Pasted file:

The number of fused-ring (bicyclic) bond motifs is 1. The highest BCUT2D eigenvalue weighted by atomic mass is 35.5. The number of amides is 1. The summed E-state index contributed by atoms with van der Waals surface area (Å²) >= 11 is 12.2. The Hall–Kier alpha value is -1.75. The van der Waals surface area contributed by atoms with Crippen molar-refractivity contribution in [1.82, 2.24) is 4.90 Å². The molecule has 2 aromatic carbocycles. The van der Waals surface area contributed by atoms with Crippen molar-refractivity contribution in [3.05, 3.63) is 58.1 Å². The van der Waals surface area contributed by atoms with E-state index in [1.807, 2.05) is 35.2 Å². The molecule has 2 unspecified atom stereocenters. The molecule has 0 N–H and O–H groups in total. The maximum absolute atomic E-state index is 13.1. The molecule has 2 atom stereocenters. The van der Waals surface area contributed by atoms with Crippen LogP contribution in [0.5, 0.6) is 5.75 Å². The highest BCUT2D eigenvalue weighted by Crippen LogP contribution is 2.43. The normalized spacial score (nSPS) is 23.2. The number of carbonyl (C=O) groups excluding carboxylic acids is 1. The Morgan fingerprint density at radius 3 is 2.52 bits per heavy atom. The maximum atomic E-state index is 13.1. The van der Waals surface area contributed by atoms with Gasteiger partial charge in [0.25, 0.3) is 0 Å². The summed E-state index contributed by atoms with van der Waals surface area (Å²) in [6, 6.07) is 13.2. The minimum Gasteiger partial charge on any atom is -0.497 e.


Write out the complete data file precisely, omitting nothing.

The number of fused-ring (bicyclic) bond motifs is 1. The highest BCUT2D eigenvalue weighted by atomic mass is 35.5. The number of amides is 1. The summed E-state index contributed by atoms with van der Waals surface area (Å²) >= 11 is 12.2. The Hall–Kier alpha value is -1.75. The van der Waals surface area contributed by atoms with Crippen molar-refractivity contribution in [1.82, 2.24) is 4.90 Å². The molecule has 2 aromatic carbocycles. The van der Waals surface area contributed by atoms with Crippen molar-refractivity contribution in [3.05, 3.63) is 58.1 Å². The van der Waals surface area contributed by atoms with E-state index in [1.807, 2.05) is 35.2 Å². The molecule has 2 unspecified atom stereocenters. The molecule has 0 N–H and O–H groups in total. The maximum absolute atomic E-state index is 13.1. The molecule has 2 atom stereocenters. The van der Waals surface area contributed by atoms with Crippen LogP contribution in [0.5, 0.6) is 5.75 Å². The highest BCUT2D eigenvalue weighted by Crippen LogP contribution is 2.43. The normalized spacial score (nSPS) is 23.2. The number of carbonyl (C=O) groups excluding carboxylic acids is 1. The Morgan fingerprint density at radius 3 is 2.52 bits per heavy atom. The maximum atomic E-state index is 13.1. The van der Waals surface area contributed by atoms with Gasteiger partial charge in [0.25, 0.3) is 0 Å². The summed E-state index contributed by atoms with van der Waals surface area (Å²) in [6, 6.07) is 13.2. The minimum Gasteiger partial charge on any atom is -0.497 e.